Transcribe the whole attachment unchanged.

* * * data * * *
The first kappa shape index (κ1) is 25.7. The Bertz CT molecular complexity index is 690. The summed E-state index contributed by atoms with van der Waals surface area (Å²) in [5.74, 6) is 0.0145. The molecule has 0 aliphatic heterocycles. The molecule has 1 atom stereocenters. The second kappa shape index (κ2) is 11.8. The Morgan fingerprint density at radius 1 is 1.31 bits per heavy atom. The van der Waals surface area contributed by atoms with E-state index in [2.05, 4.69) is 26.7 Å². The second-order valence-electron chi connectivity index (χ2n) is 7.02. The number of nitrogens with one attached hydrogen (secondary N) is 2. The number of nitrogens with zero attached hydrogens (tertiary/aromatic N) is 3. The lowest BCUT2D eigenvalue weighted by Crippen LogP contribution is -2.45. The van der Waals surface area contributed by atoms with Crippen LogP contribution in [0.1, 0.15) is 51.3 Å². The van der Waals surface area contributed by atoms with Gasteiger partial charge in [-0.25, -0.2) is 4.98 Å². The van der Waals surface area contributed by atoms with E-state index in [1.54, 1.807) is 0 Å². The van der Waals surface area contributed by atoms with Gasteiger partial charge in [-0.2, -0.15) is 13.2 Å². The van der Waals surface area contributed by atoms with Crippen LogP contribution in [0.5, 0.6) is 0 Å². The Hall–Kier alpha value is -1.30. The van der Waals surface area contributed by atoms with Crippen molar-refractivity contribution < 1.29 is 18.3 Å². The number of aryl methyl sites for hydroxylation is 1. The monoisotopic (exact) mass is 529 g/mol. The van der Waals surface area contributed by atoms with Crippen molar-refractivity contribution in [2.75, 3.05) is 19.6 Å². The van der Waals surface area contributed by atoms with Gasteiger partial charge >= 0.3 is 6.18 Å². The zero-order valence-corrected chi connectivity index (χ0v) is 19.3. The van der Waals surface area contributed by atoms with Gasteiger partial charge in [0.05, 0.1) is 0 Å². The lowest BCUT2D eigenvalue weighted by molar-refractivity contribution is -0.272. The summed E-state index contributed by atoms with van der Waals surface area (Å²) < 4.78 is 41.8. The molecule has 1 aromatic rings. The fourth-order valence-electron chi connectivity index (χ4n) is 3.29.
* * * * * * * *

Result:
The first kappa shape index (κ1) is 25.7. The Bertz CT molecular complexity index is 690. The summed E-state index contributed by atoms with van der Waals surface area (Å²) in [5.74, 6) is 0.0145. The molecule has 0 aliphatic heterocycles. The molecule has 1 atom stereocenters. The second kappa shape index (κ2) is 11.8. The Morgan fingerprint density at radius 1 is 1.31 bits per heavy atom. The van der Waals surface area contributed by atoms with E-state index in [2.05, 4.69) is 26.7 Å². The second-order valence-electron chi connectivity index (χ2n) is 7.02. The number of nitrogens with one attached hydrogen (secondary N) is 2. The number of nitrogens with zero attached hydrogens (tertiary/aromatic N) is 3. The lowest BCUT2D eigenvalue weighted by Crippen LogP contribution is -2.45. The van der Waals surface area contributed by atoms with Crippen LogP contribution in [0.1, 0.15) is 51.3 Å². The van der Waals surface area contributed by atoms with Gasteiger partial charge in [-0.25, -0.2) is 4.98 Å². The van der Waals surface area contributed by atoms with E-state index in [1.54, 1.807) is 0 Å². The van der Waals surface area contributed by atoms with Gasteiger partial charge in [-0.2, -0.15) is 13.2 Å². The van der Waals surface area contributed by atoms with Crippen LogP contribution in [0.5, 0.6) is 0 Å². The Hall–Kier alpha value is -1.30. The van der Waals surface area contributed by atoms with Crippen molar-refractivity contribution < 1.29 is 18.3 Å². The number of aryl methyl sites for hydroxylation is 1. The monoisotopic (exact) mass is 529 g/mol. The van der Waals surface area contributed by atoms with Crippen molar-refractivity contribution in [2.75, 3.05) is 19.6 Å². The van der Waals surface area contributed by atoms with Gasteiger partial charge >= 0.3 is 6.18 Å². The zero-order valence-corrected chi connectivity index (χ0v) is 19.3. The van der Waals surface area contributed by atoms with Gasteiger partial charge in [0.05, 0.1) is 0 Å². The lowest BCUT2D eigenvalue weighted by molar-refractivity contribution is -0.272. The summed E-state index contributed by atoms with van der Waals surface area (Å²) < 4.78 is 41.8. The molecule has 1 aromatic rings. The fourth-order valence-electron chi connectivity index (χ4n) is 3.29.